The air quality in Delhi has been in the ‘severe’ category since yesterday, November 8, following a marginal improvement in air quality on November 7 when “very poor” air quality was registered for several hours.
Ahead of Diwali, meteorological conditions are likely to become slightly favourable with an increase in wind speed. Air quality is expected to deteriorate further following Diwali and with increased incidents of stubble burning in the neighbouring states.
Delhi’s (AQI) stood at 420 at 8 am on November 9 as compared to 426 at 4 pm on November 8. The AQI map prepared by the Central Pollution Control Board showed clusters of orange dots, that indicate hazardous air quality, spread all across the Indo-Gangetic plains.
Of the 10 cities with the worst air quality as of 10 am, 7 were in Haryana, one was in Uttar Pradesh and one in Rajasthan. Five cities recorded a “severe” AQI, as compared to the air quality four a day ago. The national capital, Delhi, ranked third on the list with 24-hour average AQI of 423.
The number of stubble-burning incidents that are a key factor behind the pollution at this time of the year was recorded at 2,000 on November 8 in Punjab while 1,515 incidents were registered on November 7 which is a remarkable increase from the previous day.
According to real-time data from the CPCB, Greater Noida in Uttar Pradesh holds the title of being the most polluted city, with an AQI reading of 473. It is followed closely by Bhiwadi in Rajasthan, which has an AQI of 463.
Other cities also experiencing high levels of pollution include Delhi at 423, Faridabad in Haryana at 412, Sonipat in Haryana at 415, Murthal in Haryana at 415, Fatehabad in Haryana at 414, Jind in Haryana at 413, Kaithal in Haryana at 423, Manesar in Haryana at 396, Purnia in Bihar at 393 and Noida at 392.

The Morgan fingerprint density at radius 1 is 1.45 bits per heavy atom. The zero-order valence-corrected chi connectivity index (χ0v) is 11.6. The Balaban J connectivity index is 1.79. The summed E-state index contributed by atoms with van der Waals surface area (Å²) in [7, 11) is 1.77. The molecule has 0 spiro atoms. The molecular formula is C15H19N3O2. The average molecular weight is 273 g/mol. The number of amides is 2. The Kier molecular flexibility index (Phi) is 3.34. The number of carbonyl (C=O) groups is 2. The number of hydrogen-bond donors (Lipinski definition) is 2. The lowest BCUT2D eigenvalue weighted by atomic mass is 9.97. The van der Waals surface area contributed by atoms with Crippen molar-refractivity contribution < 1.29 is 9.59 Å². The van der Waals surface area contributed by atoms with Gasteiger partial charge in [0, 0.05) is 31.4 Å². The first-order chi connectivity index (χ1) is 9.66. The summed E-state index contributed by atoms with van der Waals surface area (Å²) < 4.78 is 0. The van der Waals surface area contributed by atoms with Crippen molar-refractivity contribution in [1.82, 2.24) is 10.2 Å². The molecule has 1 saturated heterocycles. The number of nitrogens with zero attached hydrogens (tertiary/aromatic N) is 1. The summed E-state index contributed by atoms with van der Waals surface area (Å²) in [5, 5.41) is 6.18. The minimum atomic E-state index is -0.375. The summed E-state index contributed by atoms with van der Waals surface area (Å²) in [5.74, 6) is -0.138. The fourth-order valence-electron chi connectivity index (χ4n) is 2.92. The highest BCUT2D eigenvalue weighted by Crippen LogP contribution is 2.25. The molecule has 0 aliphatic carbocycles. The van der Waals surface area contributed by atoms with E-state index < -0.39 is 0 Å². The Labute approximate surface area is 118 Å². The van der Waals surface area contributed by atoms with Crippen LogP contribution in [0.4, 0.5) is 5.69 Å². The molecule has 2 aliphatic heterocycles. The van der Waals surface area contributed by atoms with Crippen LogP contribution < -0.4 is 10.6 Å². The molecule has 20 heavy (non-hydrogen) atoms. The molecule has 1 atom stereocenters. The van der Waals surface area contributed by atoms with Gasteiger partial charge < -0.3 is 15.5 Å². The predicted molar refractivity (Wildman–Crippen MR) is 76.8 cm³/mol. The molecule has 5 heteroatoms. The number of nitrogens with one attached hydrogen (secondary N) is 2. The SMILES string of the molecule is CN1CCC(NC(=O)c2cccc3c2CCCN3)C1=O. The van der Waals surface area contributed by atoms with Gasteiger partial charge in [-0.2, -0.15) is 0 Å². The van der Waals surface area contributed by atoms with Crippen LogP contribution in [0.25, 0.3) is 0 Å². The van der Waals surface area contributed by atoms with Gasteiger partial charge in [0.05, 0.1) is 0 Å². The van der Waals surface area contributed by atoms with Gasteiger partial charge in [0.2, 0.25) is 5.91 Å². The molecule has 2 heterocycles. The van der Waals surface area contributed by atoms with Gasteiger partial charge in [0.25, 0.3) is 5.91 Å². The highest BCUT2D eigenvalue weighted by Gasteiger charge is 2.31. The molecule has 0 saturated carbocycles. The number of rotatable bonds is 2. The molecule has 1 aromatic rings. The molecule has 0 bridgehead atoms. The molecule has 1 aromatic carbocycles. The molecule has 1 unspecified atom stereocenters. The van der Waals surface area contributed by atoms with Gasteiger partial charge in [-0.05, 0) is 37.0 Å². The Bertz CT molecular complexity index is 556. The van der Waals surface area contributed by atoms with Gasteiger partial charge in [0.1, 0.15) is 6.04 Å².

According to CPCB data of 242 cities in India recorded on November 8, seven cities registered severe air quality, 25 cities registered very poor air quality, 57 cities registered poor air quality, 79 cities registered moderate air quality while only 74 cities among 242 were in the satisfactory to good range.
Delhi’s worsening of the air quality can be attributed to stubble burning incidents after 28 October that have been instrumental in worsening of the air quality in the region along with vehicle emissions, industry pollution and construction work.
An AQI of over 400 is said to be ‘severe’ according to the CPCB and can lead to respiratory issues, seriously impacting those with existing diseases as well as healthy people.
Delhi Environment Minister Gopal Rai called a meeting of all the ministers of Delhi today at the Delhi Secretariat . According to a notice from the Office of the Environment Minister, Finance and Revenue Minister Atishi, Health Minister Saurabh Bhardwaj, Transport Minister Kailash Gahlot, Social Welfare Minister Rajkumar Anand and Food and Supply Minister Imran Hussain will be present in the meeting.
Source : Mint